Stakeholders and participants of the Capacity Building Programme on Education for Sustainable Development (CAP-ESD) met in Harare on 31st January 2020 to review their Change Projects. Participants reviewed each other’s project presentations through a checklist for the projects’ contribution towards relevant national policies and strategies, alignment to national and institutional curricula, a clear ESD thrust and fostering lifelong learning in 21st century competencies. The presentations showed that there is progress towards the inclusion of ESD in school curricula and activities.
Projects presented included Engineering for sustainable development; Teaching and learning programmes for incarcerated children; Indigenous Knowledge Systems; Hydroponic systems; and the Integration of ESD into the industrial attachment for students.
The peer responses and reviews showed that most projects met the standards set for a successful and quality Change Project Initiative. However, the fostering of lifelong education and inter-departmental engagement and communication within the institutions was not clearly brought to light in most project presentations. Suggestions were given by peers and stakeholders to help improve each project so that all projects are in line with the intended goal of integrating ESD into the education system.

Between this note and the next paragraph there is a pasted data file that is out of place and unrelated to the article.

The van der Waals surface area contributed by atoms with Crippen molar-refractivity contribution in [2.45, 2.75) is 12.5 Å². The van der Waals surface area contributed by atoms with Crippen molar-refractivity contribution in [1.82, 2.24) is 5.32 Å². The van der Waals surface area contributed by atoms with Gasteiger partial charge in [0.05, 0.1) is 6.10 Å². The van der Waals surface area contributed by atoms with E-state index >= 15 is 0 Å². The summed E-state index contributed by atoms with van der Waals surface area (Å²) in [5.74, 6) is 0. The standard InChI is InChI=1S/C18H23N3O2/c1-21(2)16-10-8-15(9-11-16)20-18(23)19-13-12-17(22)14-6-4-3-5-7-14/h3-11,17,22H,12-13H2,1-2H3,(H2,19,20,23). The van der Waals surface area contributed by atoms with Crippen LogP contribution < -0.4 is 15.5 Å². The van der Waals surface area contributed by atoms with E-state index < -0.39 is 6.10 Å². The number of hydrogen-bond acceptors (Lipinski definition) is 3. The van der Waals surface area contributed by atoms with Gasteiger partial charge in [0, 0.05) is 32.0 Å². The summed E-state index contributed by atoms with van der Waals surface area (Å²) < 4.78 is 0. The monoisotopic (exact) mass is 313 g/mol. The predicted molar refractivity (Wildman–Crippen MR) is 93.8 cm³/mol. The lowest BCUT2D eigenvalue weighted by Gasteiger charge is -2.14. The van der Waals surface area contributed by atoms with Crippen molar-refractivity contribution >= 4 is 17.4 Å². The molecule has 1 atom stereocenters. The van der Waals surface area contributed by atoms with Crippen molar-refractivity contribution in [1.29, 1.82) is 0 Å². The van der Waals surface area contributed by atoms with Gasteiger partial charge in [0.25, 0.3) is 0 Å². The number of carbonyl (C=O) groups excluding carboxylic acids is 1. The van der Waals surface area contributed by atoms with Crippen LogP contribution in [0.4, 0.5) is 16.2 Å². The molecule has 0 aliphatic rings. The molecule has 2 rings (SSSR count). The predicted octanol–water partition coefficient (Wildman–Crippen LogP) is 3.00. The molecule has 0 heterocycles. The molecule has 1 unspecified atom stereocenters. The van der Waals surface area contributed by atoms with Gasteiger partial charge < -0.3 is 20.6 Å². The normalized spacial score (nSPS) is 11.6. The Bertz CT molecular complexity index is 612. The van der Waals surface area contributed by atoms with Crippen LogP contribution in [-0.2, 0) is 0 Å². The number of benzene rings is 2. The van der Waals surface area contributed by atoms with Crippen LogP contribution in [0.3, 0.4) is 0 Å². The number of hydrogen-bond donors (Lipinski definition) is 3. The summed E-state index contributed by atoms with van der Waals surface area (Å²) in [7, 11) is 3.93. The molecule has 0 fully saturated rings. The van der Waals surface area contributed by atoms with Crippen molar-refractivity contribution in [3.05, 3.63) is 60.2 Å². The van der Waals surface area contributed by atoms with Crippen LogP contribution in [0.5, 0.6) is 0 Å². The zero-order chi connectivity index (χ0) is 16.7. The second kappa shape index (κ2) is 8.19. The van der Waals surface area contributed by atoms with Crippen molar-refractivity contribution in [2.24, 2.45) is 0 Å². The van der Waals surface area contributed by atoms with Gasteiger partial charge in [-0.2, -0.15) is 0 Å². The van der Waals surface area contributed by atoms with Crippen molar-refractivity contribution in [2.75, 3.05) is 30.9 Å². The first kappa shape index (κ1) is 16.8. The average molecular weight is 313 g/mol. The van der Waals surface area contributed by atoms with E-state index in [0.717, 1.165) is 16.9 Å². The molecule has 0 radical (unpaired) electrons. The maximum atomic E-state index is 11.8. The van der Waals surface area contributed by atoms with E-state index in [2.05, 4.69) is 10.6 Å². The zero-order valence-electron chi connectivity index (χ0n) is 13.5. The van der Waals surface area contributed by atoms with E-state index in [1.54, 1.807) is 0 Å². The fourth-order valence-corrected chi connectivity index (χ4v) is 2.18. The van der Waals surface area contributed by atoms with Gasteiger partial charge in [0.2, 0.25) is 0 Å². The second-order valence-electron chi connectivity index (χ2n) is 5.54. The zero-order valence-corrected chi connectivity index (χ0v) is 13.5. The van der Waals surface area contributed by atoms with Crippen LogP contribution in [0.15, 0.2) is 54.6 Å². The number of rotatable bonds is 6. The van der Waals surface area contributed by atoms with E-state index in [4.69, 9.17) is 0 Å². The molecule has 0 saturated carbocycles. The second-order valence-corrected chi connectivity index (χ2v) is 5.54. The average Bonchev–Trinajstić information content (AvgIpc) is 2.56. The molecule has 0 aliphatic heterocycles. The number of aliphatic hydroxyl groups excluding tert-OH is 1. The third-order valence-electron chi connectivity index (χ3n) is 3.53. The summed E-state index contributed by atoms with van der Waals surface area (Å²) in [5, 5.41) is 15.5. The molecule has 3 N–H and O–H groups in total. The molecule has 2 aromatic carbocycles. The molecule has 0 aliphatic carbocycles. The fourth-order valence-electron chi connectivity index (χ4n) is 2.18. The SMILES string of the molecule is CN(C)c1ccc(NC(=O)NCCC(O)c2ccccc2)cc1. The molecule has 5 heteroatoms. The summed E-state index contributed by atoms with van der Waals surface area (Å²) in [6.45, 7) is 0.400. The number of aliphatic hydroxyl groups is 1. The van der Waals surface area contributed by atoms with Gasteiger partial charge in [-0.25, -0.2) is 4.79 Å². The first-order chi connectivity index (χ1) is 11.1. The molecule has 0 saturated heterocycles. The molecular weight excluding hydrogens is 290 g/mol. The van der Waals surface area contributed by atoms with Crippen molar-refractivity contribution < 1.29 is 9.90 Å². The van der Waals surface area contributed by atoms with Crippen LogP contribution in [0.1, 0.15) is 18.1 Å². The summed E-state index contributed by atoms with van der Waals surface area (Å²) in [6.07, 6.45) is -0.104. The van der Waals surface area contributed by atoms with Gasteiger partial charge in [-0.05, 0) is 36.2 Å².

The participants were urged to build evidence towards their projects so as to approach examination and education assessment boards for policy changes on assessment types and to also encourage ESD inclusion in the curriculum. It was noted in the presentations of Change Projects that education assessment does not assess the day to day skills and abilities of students for 21st century competencies. Most of the examinations are about learning a set type of questions with the aim of just passing the examinations, yet no real life competencies are examined.
Mr. J. Juro from the Zimbabwe Schools Examination Council presented on the Continuous Assessment (CA) Framework of Education. He noted that CA was brought about after the realization that testing skills exhibited in a summative examination did not measure life skills. The continuous assessment seeks to identify weaknesses in the examination system so as to come up with ways for improvement. The current examination system trains students to pass the examinations and not to have critical thinking skills.
“Continuous Assessment is currently being developed to constitute 30% of the overall examination score,” Mr. Juro said.
Let us transform our students, let us not lose sight of that. We need an education system that prepares our students for sustainable life skills.
She commended the participants for showing passion and energy towards their Change Projects. The participants of the capacity building programme also applauded UNESCO and partners for facilitating the ease of the move towards curriculum transformation. UNESCO has helped to create synergies among institutions and inroads towards a successful ESD integration into the education system.
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